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South America’s Anticipated Offshore Wind Boom
January 17, 2023
Profile photo of contributor Michael Newell
Partner | Financial Services
Profile photo of contributor Duncan Grieve
Special Counsel | White Collar Defense and Investigations

Foreign energy companies are taking initial steps to develop a large number of offshore wind farms along the coasts of Brazil and Colombia. As governments seek to reduce their carbon emissions to meet climate goals and obligations, they are increasingly turning to new sources of energy. Offshore wind is a technology that historically has mostly been utilized by countries on the North Sea and in China, but others are now entering the space, with the U.S. due to complete its first large-scale offshore wind installation next year. The Biden administration pledged in September to develop 30 gigawatts of offshore wind power by 2030, which is enough to power 10 million homes. Until now, South American nations have shied away from large scale offshore wind developments, but this looks set to change. Brazil’s government estimates there is potential for up to 700 gigawatts of offshore wind power along its 7,400 km Atlantic coastline. As of December 2022, over 70 applications had been filed with Brazil’s Institute for the Environment and Natural Resources (IBAMA), representing approximately 176.6 gigawatts in proposed capacity. Shell has submitted plans to IBAMA for six offshore wind farms with a planned 17 gigawatts of capacity. It is expected that Brazil’s Ministry of Mines and Energy will host its first auction of seabed concessions in early 2023.

Currently neither Brazil nor Colombia have announced plans to offer financial subsidies to encourage the development of offshore wind installations. Instead, they are relying on the continued fall of technology costs to make offshore wind competitive with more traditional sources of energy.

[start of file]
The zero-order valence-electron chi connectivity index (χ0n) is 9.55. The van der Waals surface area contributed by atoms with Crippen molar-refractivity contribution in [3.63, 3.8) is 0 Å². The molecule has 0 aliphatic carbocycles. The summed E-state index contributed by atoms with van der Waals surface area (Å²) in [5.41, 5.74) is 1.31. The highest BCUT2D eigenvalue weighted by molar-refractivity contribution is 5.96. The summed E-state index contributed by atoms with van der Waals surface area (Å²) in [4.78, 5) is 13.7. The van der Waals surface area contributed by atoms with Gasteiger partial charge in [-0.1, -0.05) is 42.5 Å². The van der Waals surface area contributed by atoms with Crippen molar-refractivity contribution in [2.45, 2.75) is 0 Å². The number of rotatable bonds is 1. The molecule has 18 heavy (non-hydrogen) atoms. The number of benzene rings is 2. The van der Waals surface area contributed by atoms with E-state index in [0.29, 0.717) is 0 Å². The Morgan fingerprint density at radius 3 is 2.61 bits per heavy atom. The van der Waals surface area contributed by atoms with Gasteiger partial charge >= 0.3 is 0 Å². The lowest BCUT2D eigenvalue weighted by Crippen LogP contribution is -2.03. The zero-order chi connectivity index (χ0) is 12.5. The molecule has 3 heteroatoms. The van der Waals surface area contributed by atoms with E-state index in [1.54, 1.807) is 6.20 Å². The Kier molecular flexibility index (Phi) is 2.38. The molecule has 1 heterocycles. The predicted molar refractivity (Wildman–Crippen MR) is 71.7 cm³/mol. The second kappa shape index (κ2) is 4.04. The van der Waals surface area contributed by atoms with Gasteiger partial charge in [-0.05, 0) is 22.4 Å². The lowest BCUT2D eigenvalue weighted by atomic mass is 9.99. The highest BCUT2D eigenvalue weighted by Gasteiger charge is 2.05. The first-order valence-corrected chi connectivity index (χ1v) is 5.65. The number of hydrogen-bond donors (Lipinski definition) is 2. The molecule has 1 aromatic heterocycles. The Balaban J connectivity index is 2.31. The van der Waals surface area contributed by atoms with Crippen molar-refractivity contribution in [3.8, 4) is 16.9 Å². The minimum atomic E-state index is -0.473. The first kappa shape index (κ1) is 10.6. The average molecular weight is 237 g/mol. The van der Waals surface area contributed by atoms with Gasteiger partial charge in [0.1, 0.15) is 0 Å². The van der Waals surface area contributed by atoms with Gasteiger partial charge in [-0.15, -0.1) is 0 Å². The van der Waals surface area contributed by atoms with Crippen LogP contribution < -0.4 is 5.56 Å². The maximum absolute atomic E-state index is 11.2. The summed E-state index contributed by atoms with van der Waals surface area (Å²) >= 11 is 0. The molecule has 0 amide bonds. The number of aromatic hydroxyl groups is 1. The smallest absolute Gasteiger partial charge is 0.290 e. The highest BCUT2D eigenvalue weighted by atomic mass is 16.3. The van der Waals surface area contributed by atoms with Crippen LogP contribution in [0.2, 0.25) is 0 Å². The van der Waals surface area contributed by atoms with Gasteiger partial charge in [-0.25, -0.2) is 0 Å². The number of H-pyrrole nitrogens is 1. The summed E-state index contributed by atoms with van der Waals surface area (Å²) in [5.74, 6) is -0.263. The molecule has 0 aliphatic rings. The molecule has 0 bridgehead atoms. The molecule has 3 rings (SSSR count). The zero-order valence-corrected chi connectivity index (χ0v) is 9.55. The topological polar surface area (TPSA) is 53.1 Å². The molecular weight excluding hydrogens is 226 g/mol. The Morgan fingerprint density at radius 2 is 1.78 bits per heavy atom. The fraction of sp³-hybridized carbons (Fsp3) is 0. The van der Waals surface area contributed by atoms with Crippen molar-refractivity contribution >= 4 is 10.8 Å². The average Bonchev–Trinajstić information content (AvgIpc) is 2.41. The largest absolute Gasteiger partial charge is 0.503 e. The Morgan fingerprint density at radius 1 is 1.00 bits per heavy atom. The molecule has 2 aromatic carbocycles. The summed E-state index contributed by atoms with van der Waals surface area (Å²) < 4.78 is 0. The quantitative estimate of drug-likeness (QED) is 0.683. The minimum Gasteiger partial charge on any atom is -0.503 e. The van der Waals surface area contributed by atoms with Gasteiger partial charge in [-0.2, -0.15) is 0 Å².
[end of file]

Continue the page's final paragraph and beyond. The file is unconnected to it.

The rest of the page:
Elbia Gannoum, CEO of the Brazilian wind energy association ABEEólica, who advised recently elected President Lula on energy policy during his first government stated that “Lula began the wind boom in 2003/04 and they believe it is an important [sector] for investment.”

Taking The Temperature: Brazil and Colombia both have enormous potential to develop renewable energy and become regional leaders in the sector. Like many countries across the globe, countries in LatAm are looking to reduce carbon output and adhere to their international agreements such as the Paris Agreement. We recently outlined the ambitious environmental policies of the new Brazilian government. If Brazil can overcome political opposition and address deforestation in the Amazon region, it stands to benefit from significant inflows of foreign investment targeted at green projects. The Brazilian Real’s current weak standing against the U.S. Dollar is likely to make these investment opportunities attractive. However, in attracting international investors to such large scale energy and infrastructure projects, Lula will also have to convince the international markets that these high-profile Brazilian tender and contracting processes will be transparent and subject to high-quality governance. International investors are likely to be cautious due to significant irregularities that occurred under Lula’s previous administrations, particularly the “Car Wash” corruption case involving offshore oil projects for the state-owned oil company, Petrobras.

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